As tourists, we want to be open to new experiences and meet the world with open arms. To do this, we sometimes must ignore our trepidation and just take a leap of faith.
While this can usually result in an exciting new experience, there are also people looking to take advantage of that dynamic.
They profit off your insecurities and trusting attitude. Here are some of the common ways people try to scam tourists – and how you can avoid them.
“Will You Accept This Rose?”
This scam takes a couple of different forms depending on where you are, but the execution is the same: Someone approaches you, usually with lots of flattery, and hands you rosemary (for luck) or a rose (because you’re so beautiful!).
This seems like a sweet gesture until they start demanding money for the item.
You try to give it back, but they refuse. They want you to pay them and they are willing to make a scene until you do. This can also happen with string bracelets, where someone will tie the string around your wrist and ask for money, since the knot can’t be undone.
A good rule of thumb while travelling is not to take anything that is just handed to you. Assume that nothing is free until proven otherwise.
A lot of travellers learn early on that there are good taxis and there are the ones that can ruin your whole day. Taking overly long routes or turning off the meter and charging exorbitant prices are the common ways taxis can scam you out of money.
They might also tell you that your destination is closed or not very good, then offer to take you elsewhere.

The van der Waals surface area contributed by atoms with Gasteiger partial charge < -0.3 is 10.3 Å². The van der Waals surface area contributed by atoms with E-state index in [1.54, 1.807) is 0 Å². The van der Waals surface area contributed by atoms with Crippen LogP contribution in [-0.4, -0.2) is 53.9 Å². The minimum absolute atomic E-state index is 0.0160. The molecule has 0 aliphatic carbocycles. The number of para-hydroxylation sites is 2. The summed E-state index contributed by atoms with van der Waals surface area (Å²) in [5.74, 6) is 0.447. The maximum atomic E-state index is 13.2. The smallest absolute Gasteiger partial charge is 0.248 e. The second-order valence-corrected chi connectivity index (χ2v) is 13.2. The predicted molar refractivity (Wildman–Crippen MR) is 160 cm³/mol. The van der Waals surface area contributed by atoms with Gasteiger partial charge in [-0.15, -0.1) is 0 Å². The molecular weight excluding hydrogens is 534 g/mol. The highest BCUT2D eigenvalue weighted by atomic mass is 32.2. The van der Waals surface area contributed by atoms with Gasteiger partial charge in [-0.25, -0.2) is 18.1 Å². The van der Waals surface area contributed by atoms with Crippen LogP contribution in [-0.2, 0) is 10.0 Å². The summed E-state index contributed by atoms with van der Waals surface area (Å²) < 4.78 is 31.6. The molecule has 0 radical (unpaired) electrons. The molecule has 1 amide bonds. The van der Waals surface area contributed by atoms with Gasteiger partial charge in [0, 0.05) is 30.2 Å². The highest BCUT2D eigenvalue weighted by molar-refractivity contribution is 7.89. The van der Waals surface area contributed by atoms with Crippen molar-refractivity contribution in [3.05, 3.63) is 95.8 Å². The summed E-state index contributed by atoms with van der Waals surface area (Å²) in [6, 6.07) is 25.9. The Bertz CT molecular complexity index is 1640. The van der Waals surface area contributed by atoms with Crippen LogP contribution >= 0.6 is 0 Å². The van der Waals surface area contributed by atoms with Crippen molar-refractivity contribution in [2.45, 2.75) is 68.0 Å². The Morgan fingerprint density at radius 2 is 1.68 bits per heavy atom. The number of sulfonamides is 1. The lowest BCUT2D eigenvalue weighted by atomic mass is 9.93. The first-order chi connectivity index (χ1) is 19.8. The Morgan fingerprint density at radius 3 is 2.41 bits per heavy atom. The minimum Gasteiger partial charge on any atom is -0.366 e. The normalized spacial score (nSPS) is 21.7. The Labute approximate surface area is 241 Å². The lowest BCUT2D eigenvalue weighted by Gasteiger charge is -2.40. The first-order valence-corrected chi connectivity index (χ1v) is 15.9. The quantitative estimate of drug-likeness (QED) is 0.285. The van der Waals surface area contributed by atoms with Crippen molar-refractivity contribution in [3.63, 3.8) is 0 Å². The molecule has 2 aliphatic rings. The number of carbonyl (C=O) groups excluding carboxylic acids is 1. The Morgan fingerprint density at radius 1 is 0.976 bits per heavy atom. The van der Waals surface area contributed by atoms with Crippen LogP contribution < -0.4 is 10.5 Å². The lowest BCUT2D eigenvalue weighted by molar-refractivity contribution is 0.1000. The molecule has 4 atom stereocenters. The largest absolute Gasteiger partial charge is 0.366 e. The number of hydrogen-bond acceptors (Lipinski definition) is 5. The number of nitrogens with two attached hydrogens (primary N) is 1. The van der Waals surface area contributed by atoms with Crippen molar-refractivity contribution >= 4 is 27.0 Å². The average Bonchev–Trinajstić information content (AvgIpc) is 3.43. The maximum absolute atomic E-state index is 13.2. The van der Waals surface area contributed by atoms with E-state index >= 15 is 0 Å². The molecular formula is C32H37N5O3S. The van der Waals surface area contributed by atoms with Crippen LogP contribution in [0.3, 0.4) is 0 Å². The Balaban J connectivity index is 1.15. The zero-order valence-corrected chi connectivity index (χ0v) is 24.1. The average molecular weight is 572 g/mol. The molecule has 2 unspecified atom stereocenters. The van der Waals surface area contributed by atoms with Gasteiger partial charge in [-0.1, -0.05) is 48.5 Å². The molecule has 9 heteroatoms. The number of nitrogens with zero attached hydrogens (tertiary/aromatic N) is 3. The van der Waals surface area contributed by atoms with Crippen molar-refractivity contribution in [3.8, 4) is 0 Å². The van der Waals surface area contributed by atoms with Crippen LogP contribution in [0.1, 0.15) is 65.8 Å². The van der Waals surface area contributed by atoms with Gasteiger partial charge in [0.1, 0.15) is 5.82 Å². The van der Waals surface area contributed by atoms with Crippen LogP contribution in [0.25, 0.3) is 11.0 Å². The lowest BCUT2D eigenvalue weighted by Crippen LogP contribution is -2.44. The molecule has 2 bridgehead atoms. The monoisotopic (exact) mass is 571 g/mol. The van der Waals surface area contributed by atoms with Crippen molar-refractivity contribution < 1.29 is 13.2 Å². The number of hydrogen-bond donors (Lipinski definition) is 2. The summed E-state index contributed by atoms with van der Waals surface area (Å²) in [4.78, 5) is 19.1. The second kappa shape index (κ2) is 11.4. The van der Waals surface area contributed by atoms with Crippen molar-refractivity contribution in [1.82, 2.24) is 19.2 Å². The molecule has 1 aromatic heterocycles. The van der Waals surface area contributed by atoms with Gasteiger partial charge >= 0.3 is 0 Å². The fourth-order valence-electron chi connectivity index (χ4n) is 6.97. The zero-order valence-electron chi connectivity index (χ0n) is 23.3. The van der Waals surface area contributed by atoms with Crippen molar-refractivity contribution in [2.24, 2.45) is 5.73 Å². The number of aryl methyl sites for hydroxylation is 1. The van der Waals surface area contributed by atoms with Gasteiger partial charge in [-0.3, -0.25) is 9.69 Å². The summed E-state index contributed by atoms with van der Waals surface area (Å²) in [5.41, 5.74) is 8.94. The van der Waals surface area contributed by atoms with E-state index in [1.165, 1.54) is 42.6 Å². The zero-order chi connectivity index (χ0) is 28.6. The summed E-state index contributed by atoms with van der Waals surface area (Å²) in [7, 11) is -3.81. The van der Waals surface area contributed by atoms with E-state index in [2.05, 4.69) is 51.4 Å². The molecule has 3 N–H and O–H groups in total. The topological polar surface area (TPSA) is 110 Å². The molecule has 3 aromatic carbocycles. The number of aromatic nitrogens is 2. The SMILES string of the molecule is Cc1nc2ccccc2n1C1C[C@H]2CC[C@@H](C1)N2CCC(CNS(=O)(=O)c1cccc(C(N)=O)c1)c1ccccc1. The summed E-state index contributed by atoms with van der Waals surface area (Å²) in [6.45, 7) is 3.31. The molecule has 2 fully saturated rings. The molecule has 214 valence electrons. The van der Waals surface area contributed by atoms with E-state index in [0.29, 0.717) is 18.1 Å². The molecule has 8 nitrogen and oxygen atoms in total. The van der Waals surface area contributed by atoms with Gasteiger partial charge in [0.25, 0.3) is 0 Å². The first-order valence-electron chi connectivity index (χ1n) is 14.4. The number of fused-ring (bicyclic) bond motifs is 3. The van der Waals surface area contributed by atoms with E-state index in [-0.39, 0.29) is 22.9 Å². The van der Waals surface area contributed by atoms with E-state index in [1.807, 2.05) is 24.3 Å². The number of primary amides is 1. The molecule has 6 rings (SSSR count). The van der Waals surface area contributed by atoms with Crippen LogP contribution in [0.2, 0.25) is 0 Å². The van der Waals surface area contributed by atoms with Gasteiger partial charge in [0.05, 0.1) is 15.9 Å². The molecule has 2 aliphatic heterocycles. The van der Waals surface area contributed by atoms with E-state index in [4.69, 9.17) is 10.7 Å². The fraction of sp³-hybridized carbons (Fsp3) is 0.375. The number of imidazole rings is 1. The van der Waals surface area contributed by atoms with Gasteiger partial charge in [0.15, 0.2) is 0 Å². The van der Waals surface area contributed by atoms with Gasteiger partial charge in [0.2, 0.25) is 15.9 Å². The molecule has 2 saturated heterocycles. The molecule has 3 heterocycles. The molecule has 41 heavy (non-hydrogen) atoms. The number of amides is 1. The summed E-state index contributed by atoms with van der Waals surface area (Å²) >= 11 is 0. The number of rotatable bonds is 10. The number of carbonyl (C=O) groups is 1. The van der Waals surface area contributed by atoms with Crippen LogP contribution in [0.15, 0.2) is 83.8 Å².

The alternative they offer usually belongs to a friend, and they get kickback for bringing you there. At best, you get a mediocre and expensive experience that you didn’t want. At worst, you could end up in a bad situation.
Always order taxis from legitimate taxi services just like you’d stick to legitimate online gambling casino sites. If you’re unsure, you can ask authorities at the airport or see if your hotel has a preferred taxi service they use.
Most hotels offer shuttles from the airport. You can also refuse to get into taxis whose meter is broken, then track the route on google maps once you find a taxi you are comfortable with. Listen to your gut.
“What’s that on your shirt?”
This is also a scam that can take a few different forms. The most common is that someone will spill sauce on you, then offer to clean it off, apologising profusely.
While you are distracted by this, they can pickpocket you or have an accomplice go through your bag. Similar tricks include saying they like your shoes and want to compare shoe sizes, jostling you, or handing you a cute animal to hold.
These tricks rely on you being surprised and distracted, so to avoid them you should be wary of anything unusually distracting that requires touching from a stranger. Hold on tight to your belongings and politely refuse “help”.